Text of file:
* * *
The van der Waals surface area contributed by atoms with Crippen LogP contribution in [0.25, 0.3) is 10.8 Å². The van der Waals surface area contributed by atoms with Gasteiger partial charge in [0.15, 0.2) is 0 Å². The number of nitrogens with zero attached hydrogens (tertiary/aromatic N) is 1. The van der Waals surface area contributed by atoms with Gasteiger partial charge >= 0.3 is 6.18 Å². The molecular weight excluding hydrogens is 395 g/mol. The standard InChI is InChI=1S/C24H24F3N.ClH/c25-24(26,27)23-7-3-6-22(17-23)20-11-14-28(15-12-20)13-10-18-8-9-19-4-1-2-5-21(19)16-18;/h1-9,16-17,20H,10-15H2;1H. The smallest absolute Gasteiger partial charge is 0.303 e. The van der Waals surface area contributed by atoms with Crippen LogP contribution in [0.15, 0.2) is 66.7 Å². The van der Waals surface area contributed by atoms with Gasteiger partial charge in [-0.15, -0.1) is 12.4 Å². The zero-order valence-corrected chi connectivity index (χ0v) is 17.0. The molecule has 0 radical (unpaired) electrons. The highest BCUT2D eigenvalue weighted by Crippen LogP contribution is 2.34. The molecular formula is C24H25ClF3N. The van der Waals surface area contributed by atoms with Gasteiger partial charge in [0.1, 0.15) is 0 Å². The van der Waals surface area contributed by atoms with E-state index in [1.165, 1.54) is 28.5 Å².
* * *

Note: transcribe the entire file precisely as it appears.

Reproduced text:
The van der Waals surface area contributed by atoms with Crippen LogP contribution in [0.25, 0.3) is 10.8 Å². The van der Waals surface area contributed by atoms with Gasteiger partial charge in [0.15, 0.2) is 0 Å². The number of nitrogens with zero attached hydrogens (tertiary/aromatic N) is 1. The van der Waals surface area contributed by atoms with Gasteiger partial charge >= 0.3 is 6.18 Å². The molecular weight excluding hydrogens is 395 g/mol. The standard InChI is InChI=1S/C24H24F3N.ClH/c25-24(26,27)23-7-3-6-22(17-23)20-11-14-28(15-12-20)13-10-18-8-9-19-4-1-2-5-21(19)16-18;/h1-9,16-17,20H,10-15H2;1H. The smallest absolute Gasteiger partial charge is 0.303 e. The van der Waals surface area contributed by atoms with Crippen LogP contribution in [0.15, 0.2) is 66.7 Å². The van der Waals surface area contributed by atoms with Gasteiger partial charge in [-0.15, -0.1) is 12.4 Å². The zero-order valence-corrected chi connectivity index (χ0v) is 17.0. The molecule has 0 radical (unpaired) electrons. The highest BCUT2D eigenvalue weighted by Crippen LogP contribution is 2.34. The molecular formula is C24H25ClF3N. The van der Waals surface area contributed by atoms with Gasteiger partial charge in [0.1, 0.15) is 0 Å². The van der Waals surface area contributed by atoms with E-state index in [1.165, 1.54) is 28.5 Å².